Value Investing: What is Current Ratio?

stock market value investing series Apr 02, 2021

Welcome to part 2 of our "Value Investing: How to Read and Analyze Financial Statements"! If you haven't checked out part 1 then click here: https://www.ttmeducation.com/blog/value-investing-1

In our first article from the series, we went through the material that we're going to study and made a summary of everything explaining the material. Now it is time to dive in-depth to the essence of the article series. We will start with the ratios which fall under the liquidity category. The first ratio that we're going to analyze is the current ratio.

When we review the current ratio, we should consider a couple of things. What ratio value should we look for? Before we dive into that, let's take a look at the formula below.

Current Ratio = Current Assets / Current Liabilities 

The answer is that the ideal zone is around 1. Values below 1 indicate that the company has more debt than current assets. Values of 1 and above indicate the company can pay their short-term debt at least once if things worsen. What does that mean? If we have a current ratio of 0.75, the company has $0.75 of current assets for each dollar of debt. If the company has a current ratio of 2, it means the company has $2 for each dollar of debt. If things worsen, it can pay twice the debt with the current assets. However, having a high current ratio does not always mean it's a good thing. Having a very high current ratio could mean the company is poorly utilizing the current assets. 

Let's take a look at the graph below. As you can see, the current ratio declined significantly after the peak in 2016, but we remain close to the value from 2015.

As with everything, there should be a reason behind it. Let's take a look at the table below.

After analyzing the data, we can conclude that the company increased its total assets at a slower pace than the total debt. If we look at the long-term debt, since 2015, it increased by 61.06%, while the short-term debt increased by 9.91%. So as we discussed above, long-term debt poses more risk for the company since it tends to stack on an annual basis.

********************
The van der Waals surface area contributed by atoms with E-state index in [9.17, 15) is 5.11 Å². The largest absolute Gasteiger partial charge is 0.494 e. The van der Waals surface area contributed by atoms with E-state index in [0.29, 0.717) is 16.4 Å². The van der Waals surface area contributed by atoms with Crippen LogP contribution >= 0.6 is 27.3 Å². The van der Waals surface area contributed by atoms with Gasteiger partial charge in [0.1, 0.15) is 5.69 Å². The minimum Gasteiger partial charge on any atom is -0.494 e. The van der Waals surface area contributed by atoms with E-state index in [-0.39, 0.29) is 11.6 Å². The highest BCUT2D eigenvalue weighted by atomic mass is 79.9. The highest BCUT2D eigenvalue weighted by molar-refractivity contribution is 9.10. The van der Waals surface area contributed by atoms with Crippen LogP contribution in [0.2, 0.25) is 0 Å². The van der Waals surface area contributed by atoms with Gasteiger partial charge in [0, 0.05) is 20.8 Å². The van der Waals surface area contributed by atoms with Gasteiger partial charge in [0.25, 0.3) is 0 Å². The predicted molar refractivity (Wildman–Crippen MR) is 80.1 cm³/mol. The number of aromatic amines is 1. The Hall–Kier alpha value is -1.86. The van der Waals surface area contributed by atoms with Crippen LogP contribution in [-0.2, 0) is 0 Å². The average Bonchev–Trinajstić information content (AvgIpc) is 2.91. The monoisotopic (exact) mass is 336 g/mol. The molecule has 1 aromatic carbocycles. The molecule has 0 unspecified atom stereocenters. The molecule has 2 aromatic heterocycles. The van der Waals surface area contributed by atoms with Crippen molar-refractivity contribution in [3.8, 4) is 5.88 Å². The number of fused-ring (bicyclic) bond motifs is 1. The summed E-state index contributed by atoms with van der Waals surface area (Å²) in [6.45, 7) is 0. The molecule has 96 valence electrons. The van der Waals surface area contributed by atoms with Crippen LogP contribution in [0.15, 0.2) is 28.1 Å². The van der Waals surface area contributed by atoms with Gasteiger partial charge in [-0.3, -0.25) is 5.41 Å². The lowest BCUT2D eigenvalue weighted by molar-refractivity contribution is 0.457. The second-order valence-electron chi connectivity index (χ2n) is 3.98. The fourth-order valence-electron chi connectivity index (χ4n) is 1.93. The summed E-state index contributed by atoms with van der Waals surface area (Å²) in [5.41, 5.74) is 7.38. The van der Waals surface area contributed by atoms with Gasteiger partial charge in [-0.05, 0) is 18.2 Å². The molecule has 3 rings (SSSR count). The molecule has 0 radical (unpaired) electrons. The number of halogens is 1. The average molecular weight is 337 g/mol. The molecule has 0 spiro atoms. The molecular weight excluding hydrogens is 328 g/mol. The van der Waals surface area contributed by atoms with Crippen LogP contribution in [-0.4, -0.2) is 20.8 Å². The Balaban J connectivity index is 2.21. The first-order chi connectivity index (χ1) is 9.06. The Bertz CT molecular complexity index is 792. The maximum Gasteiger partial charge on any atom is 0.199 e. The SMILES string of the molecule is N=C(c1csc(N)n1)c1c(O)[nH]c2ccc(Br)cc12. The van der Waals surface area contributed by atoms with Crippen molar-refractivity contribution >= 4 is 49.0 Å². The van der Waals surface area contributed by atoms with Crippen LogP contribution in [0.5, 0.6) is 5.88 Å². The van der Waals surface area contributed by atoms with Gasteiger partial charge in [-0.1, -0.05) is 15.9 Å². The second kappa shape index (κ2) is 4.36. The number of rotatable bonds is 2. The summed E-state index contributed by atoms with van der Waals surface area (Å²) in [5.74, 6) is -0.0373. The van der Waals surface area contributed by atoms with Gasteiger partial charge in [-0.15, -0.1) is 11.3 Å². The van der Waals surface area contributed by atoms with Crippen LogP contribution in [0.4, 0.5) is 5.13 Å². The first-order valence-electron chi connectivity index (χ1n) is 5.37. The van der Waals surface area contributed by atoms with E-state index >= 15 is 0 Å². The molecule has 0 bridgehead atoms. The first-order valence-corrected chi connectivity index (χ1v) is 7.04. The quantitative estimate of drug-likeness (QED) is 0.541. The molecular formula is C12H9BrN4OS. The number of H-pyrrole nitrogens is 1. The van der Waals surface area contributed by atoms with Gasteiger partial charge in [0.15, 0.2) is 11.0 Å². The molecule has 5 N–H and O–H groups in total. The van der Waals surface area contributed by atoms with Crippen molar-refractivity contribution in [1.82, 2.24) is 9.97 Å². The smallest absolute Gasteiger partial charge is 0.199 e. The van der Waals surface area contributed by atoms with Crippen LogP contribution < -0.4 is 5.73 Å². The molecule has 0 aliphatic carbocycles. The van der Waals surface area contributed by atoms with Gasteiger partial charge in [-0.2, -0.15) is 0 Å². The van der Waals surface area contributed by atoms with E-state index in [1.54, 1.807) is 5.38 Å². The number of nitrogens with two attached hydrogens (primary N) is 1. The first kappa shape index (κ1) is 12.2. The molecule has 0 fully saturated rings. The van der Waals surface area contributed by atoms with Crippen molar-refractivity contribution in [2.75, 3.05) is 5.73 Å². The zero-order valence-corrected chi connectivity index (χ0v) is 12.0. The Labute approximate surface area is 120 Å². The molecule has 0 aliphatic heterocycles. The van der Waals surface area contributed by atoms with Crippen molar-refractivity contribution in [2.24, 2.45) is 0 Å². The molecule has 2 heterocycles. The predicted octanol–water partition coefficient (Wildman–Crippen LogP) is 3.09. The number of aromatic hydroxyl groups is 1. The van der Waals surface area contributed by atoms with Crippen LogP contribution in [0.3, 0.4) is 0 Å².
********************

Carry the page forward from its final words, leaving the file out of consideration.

If we compare the current assets' growth pace and current liabilities, which are 17.43% and 18.55%, respectively, we can see the liabilities outpace the asset growth. The reason for the decline is that the liabilities grow at a faster pace than the assets. We reviewed the debt levels first because the long-term debt is one of the critical parameters in the mathematical formula and is very important when comparing two companies. Why is that? Even if they have equal current ratios on paper, the debt background could be completely different between both companies, causing a massive divergence in the comparison. With that said, let's take a look at the table below and analyze the quarterly data for 2020.

After calculating the data for 2020 from the table above, we can conclude a couple of things. If we take a look at the graph below, we can see that the current ratio increased. But is that really a good thing?

The current debt and current liabilities continue to outpace the assets, which leads to the increase of the current ratio. While the current assets from Q4 of 2019 to Q3 of 2020 decreased by 2.71%, the current liabilities for the same time period also decreased by 10.92%. On the surface, things look good. Assets are increasing, and liabilities are decreasing, leading to an increase in the current ratio.

In reality, we should ask ourselves, “Is that increase deceiving?” The answer to that question is “Yes,” that increase is deceiving. Why? One of the most important parameters that we will use in this article series is the debt background. In this situation, the debt background does not look good. The long-term debt, which is the “Bad” debt from Q4 of 2019 to Q3 of 2020, increased by 51.43%. For 3 quarters we gained over 50%, which is an enormous increase for such a short period. Moreover, in addition to the long-term debt, the short-term debt also increased by 9.07%.

This real example shows exactly why we should take any number with a pinch of salt. Looking at the number itself will never tell us enough unless we evaluate other parameters which are indirectly related to the ratio.

With this statement, we put an end to the analysis of this ratio. Our next article from the series will talk about the quick ratio.

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